It is very difficult to identify the specific failures which may have a business impact, as compared to those that may not impact the end business at all. That’s why business SLA management is a continuous and complex activity. Organizations need to continuously monitor the entire workload ecosystem and assess what any of the IT process failures mean for their business processes.
Additionally, failure resolution is not always straightforward and requires a deep understanding of the IT ecosystem as well as clear visibility into real-time status. Often the failure is noticed too late to take any corrective actions.
The need for Predictive Intelligence
While business teams are now responsible for ensuring SLAs are met, they need to collaborate with various IT teams to detect and resolve issues in the IT processes. Such collaborations take time, and if the processes impact key business SLAs, relying on reactive processes where the issue is first detected, then triaged, and finally resolved with help of multiple teams is a risk to be avoided.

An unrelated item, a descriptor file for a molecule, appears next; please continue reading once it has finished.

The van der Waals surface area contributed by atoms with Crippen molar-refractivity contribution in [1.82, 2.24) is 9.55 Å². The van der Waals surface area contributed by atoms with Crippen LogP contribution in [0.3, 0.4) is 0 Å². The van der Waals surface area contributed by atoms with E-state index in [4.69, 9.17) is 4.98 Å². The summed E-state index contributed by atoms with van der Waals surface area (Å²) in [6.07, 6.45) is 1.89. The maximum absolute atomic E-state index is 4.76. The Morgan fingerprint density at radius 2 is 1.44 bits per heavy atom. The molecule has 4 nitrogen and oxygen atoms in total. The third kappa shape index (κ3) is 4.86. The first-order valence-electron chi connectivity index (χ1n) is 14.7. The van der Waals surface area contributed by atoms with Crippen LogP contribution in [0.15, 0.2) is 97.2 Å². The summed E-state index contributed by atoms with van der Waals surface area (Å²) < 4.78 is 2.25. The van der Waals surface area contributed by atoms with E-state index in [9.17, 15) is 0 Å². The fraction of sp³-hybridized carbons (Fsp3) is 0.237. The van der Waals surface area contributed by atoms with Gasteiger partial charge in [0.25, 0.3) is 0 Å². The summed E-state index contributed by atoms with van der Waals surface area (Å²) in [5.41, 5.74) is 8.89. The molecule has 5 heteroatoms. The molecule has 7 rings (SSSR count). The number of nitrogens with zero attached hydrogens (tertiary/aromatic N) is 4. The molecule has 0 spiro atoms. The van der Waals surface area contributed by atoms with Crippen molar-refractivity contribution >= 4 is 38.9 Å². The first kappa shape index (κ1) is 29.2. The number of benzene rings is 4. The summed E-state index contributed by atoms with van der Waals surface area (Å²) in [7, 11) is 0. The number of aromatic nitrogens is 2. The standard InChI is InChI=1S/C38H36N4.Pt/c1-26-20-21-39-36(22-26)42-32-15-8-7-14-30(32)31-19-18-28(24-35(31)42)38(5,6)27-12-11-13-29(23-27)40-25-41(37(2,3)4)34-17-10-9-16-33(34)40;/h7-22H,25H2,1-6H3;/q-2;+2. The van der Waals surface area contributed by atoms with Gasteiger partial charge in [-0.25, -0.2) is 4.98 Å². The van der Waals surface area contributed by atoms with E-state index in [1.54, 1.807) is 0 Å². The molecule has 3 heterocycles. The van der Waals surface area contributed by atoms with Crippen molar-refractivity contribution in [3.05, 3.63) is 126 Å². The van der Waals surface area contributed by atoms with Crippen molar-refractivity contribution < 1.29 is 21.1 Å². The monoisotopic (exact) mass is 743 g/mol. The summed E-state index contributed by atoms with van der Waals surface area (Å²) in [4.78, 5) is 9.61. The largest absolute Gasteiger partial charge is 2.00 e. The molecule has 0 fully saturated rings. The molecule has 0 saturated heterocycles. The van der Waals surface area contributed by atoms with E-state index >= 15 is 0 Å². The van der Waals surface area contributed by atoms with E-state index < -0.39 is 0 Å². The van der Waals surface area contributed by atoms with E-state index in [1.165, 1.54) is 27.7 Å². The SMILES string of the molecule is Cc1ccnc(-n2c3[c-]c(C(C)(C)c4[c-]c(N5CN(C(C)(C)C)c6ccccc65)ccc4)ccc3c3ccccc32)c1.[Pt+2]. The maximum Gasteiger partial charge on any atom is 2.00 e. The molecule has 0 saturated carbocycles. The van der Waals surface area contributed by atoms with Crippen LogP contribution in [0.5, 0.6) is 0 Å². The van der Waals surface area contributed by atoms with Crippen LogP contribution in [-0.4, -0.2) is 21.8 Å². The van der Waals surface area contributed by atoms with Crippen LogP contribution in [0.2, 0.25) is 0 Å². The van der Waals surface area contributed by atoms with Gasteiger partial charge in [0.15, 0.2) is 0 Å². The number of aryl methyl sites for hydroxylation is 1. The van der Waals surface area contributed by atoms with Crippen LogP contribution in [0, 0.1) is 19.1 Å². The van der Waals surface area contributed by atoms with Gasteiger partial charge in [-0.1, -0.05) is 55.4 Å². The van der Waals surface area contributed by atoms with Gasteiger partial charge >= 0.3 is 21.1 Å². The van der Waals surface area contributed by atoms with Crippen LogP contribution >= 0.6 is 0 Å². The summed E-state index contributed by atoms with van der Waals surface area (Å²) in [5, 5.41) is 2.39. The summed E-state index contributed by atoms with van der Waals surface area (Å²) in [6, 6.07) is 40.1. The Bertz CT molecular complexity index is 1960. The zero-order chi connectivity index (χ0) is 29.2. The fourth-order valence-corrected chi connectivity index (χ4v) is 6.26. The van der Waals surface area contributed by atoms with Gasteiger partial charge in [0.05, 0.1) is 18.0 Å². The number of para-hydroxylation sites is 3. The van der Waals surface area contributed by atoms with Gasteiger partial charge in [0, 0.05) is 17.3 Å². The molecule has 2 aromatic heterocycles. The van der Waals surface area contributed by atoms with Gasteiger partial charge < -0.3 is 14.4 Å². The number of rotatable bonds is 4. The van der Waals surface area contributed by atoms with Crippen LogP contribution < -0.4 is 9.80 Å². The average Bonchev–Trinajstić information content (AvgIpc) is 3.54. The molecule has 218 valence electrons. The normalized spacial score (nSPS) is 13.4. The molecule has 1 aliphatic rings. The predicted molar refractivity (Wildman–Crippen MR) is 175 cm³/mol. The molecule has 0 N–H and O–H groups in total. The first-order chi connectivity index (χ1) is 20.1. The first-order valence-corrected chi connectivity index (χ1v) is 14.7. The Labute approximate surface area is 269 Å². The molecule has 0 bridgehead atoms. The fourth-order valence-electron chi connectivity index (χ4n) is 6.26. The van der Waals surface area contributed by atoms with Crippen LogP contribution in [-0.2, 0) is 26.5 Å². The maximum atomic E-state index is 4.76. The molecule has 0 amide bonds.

Business leaders and technologists need predictive diagnostics, which can minimize downtime. They also need a 360-degree view into each layer of IT operations that impacts their business SLAs to reduce dependence on IT teams. More importantly, they need timely information that is intelligent and notifies in advance any IT issue and its potential impact. Thus giving sufficient time to deal with it without the risk of impacting business. Fortunately, Artificial Intelligence (AI) and Machine Learning (ML) have finally evolved to the point of offering this kind of predictive insight and are a good fit to meet most of these challenges.
We’ll explore the role of AI and ML in predictive SLA management in a future blog post.
Additionally, by adopting an intelligent solution for monitoring, business teams can reduce their dependence on resource-intensive manual monitoring. This helps leverage the teams more for strategic projects in adopting technology for business, without needing to worry about availability.
To find out how the Digitate Business SLA Prediction solution uses predictive analytics to help business leaders ensure SLA compliance, click here.